- The new Agius Evolution Garden celebrates 350 million years of plant adaptation
- Advances in DNA analysis have uncovered surprising plant family connections
- A horticultural feast of visual beauty explores the story of plant evolution
Science and horticultural beauty meet at the Royal Botanic Gardens, Kew, in its newly designed Agius Evolution Garden, a celebration of 350 million years of adaptation fire protection to false flowers. Take a seat in this relaxing space and unravel the secrets held in the unique DNA of each species, as well as exploring new and surprising connections that have recently been discovered between species.
The science behind the garden…
Traditionally, plant species have been grouped into genera and families according to their physical characteristics. This has recently been proven to not always be accurate, as some plants may look similar but are not closely related. Today, Kew has the technology to look deeper into the fundamental building blocks of all living species: DNA. Kew’s work to unveil the Evolution Garden is now based on similarities in DNA and new insights into how plants and fungi have evolved through time. This knowledge could hold the key to developing new medicines or building climate-resilient cities.
Classification by DNA has given scientists some surprises. Plants thought to be unrelated because they didn’t share physical traits in common, such as;
- The London plane tree and the lotus flower are related
- Peonies are not related to buttercups, despite their similar flower structure
- The nettle family is surprisingly close to the rose family
The layout of the Agius Evolution Garden reflects Kew’s work in the global effort to uncover the Plant and Fungal Tree of Life. The framework that provided the inspiration for the design of this garden was created by the Angiosperm Phylogeny Group (APG), which has included several researchers from Kew. In 1998, the APG created the first DNA-based classification of plants, and several updates have been published in the intervening years, leading up to APG IV in 2016.
Professor Alexandre Antonelli, Director of Kew Science said, “Kew’s researchers have revolutionised our understanding of how the world’s plants are related. Studying the DNA of thousands of species, we now understand that nettles and roses are close relatives despite their striking differences, among many other surprises. The quest to piece together the Tree of Life continues – and is one of the most urgent projects in biology today. This garden illustrates Kew’s role in this vital work.”
What can you find in the garden…
The Agius Evolution Garden is divided into eight sections, separated by low yew hedges to form spectacular garden rooms. Closely related plants are grouped into plant families and related families are grown together in a garden room. The gorgeous horticultural displays set out in each room tell the compelling stories of plant evolution that hold fascinating facts and stories from the connection between strawberries and nettles to the Asteraceae family, of which almost all members have false flowers – heads of flowers that look like a single flower.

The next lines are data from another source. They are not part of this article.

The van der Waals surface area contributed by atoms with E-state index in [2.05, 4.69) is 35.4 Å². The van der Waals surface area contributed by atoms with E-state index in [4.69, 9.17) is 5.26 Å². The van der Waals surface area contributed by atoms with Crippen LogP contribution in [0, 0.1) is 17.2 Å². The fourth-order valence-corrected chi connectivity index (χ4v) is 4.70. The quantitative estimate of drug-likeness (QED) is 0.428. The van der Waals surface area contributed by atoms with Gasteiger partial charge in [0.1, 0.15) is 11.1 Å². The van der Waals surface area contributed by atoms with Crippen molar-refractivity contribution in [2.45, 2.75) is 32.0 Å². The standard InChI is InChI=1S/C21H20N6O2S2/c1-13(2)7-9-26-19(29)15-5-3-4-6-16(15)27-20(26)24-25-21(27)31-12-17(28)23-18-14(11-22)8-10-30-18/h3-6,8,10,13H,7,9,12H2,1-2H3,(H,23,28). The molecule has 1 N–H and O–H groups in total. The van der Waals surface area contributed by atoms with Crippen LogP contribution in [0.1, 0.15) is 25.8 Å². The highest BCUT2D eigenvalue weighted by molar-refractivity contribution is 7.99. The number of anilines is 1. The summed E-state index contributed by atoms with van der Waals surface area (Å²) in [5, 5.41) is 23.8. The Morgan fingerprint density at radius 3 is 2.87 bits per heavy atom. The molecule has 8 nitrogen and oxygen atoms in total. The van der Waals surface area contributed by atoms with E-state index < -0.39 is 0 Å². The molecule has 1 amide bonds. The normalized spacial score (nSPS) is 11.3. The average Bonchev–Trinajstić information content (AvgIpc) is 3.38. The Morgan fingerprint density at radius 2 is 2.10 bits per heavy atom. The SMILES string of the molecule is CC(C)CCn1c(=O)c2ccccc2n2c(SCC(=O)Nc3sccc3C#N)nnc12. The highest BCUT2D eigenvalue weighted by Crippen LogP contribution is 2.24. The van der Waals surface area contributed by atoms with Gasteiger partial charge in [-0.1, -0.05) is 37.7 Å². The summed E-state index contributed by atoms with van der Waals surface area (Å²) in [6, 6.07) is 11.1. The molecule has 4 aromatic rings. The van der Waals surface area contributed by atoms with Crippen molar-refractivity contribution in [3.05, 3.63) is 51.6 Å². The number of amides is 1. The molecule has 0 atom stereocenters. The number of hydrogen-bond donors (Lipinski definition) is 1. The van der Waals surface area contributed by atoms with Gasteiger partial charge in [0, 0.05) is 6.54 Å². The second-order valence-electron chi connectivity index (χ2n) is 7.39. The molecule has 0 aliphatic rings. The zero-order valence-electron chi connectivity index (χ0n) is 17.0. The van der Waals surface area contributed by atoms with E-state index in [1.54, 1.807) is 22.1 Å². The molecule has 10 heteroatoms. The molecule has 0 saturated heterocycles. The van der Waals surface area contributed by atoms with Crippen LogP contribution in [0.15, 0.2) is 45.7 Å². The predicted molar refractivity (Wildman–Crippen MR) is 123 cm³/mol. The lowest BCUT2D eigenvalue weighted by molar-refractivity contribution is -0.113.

Richard Wilford, Evolution Garden Designer said, “This has been a fascinating design to lead and has certainly revolutionised the way I look at plant families after more than 30 years in Horticulture. One of the early discoveries arising from DNA analysis is that peonies are not related to buttercups, despite their similar flower structure, but are closely related to saxifrages and sedums. My hope is that visitors see not only the beautiful blooms of irises, pineapple lilies and daisies as they wonder through, but also delve into the science underpinning the design.”
Visitors can wander through each room of the garden learning surprising stories and enjoy the beautiful blooms of the daisy family (Asteraceae or Compositae) with Rudbeckia, Echinacea, Helianthus and Eupatorium all looking spectacular in late summer. As the garden becomes established, the different rooms will begin to show its own quirky and unique characteristics, highlighting the stark differences between each family.
The Agius Evolution Garden has been brought to life by the generous funding of Kew’s Chair of Trustees and his wife, Marcus and Kate Agius. As Marcus Agius steps down from ten years of service as the Kew’s Chair of Trustees this October, this garden will leave a beautiful legacy, reminding visitors for years to come of the importance of science and horticulture, and Kew’s vital work in both these fields.
Marcus Agius, Chair of Trustees, Kew said, “The Evolution Garden represents the ideal combination of horticulture and science – the two pillars on which Kew rests its reputation and its relevance. As the plants mature in coming years, I hope that this area will be one sought out for its visual beauty. More importantly, I hope that it will help Kew’s visitors to understand how plant life on earth has evolved and help to support Kew’s vital role in both science and education.”